Statistics Seminar Series

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Schedule for Fall 2022

Seminars are on Mondays
Time: 4:00pm - 5:00pm

Location: Room 903 SSW, 1255 Amsterdam Avenue



Eren Kizildag (Columbia)

Title. Algorithmic Barriers in Random Optimization Problems via Overlap Gap Property

Abstract. Random combinatorial optimization problems often exhibit a so-called statistical-to-computational gap (SCG): the best efficient algorithmic guarantee is often worse than the existential guarantee. In this talk, we focus on the SCGs in two models and explore the limits of efficient algorithms:

Our first focus is on the symmetric binary perceptron model (SBP), a toy one-layer neural network model and a random constraint satisfaction problem. The SBP exhibits a dramatic SCG as well as a striking conundrum: the existence of polynomial-time algorithms coincides with an extreme form of clustering, where almost all of its solutions are isolated singletons at all subcritical densities. This conundrum challenges the view that clustering implies algorithmic hardness. In order to explain the true algorithmic tractability of this model, we conduct a different landscape analysis. Guided by insights from statistical physics, we show that the SBP exhibits the multi Overlap Gap Property (m-OGP), an intricate geometrical barrier for large classes of algorithms. Our analysis shows the m-OGP threshold (a) is well below the satisfiability threshold; and (b) is nearly tight: it asymptotically matches the best algorithmic threshold up to logarithmic factors. Next, we establish that m-OGP is a barrier to stable algorithms and we conjecture that the onset of m-OGP marks in fact the onset of true algorithmic hardness. The proof of this barrier uses Ramsey Theory from extremal combinatorics. We furthermore show that a known algorithm by Kim-Roche for the perceptron model is stable.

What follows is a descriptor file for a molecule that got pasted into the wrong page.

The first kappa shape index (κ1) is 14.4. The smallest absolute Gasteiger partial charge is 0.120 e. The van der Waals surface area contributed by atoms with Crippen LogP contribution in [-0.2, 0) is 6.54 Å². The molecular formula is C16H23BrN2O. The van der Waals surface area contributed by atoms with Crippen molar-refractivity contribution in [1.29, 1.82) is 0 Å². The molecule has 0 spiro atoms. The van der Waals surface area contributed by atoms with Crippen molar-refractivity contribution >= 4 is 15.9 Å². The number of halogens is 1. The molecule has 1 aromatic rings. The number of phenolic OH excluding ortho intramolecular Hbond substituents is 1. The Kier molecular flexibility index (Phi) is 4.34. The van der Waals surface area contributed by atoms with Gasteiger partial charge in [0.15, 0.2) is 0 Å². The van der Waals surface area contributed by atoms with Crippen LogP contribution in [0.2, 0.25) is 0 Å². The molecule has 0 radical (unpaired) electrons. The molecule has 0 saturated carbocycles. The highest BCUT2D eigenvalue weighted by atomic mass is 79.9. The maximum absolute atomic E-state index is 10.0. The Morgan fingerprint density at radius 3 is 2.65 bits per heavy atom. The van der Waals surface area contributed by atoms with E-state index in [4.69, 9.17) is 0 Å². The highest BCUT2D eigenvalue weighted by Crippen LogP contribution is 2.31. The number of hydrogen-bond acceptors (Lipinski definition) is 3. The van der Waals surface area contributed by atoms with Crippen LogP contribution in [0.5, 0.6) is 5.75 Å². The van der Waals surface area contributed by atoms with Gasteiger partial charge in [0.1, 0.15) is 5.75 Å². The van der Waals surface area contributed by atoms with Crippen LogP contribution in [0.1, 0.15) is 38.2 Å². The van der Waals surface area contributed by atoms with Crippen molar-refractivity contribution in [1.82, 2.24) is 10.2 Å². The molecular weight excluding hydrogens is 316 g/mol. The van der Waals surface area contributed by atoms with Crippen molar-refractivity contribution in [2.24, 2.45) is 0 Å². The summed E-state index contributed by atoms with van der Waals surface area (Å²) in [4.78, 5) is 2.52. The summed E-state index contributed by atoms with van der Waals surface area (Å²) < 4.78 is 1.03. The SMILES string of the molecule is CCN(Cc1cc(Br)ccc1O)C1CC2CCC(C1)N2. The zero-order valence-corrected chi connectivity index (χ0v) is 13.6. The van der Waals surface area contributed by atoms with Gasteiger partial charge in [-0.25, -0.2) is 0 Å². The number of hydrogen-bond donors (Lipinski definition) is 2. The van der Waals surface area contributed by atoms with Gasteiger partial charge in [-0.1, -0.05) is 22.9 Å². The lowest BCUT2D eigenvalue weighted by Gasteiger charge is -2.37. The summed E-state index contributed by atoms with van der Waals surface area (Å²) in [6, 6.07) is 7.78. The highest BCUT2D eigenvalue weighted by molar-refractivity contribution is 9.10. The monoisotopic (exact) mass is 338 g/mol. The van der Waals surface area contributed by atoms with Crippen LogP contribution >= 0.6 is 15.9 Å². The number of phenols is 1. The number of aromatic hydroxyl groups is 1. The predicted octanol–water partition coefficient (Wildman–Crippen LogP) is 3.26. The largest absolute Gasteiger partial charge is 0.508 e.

Our second focus is on the random number partitioning problem (NPP), a problem that has many applications in statistics, including the design of randomized controlled trials. The NPP exhibits yet another SCG. In order to address this gap, we establish the presence of OGP and subsequently leverage it to show that (a) stable algorithms fail to find near-optimal solutions and that (b) a very natural Monte Carlo Markov Chain dynamics mixes slowly. When m is constant, we show the presence of m-OGP for linear energy exponents as well as its absence for sub-linear exponents. Interestingly, however, by considering overlaps with growing values of m, we show the presence of OGP for a much broader range of energy exponents.

Based on joint works with David Gamarnik, Will Perkins and Changji Xu.


Jose Zubizarreta (Harvard)

Title: Bridging Matching, Regression, and Weighting as Mathematical Programs for Causal Inference

Abstract: A fundamental principle in the design of observational studies is to approximate the randomized experiment that would have been conducted under controlled circumstances. Across the health and social sciences, statistical methods for covariate adjustment are used in pursuit of this principle. Basic methods are matching, regression, and weighting. In this talk, we will examine the connections between these methods through their underlying mathematical programs. We will study their strengths and weaknesses in terms of study design, computational tractability, and statistical efficiency. Overall, we will discuss the role of mathematical optimization for the design and analysis of studies of causal effects.


Jianqing Fan (Princeton)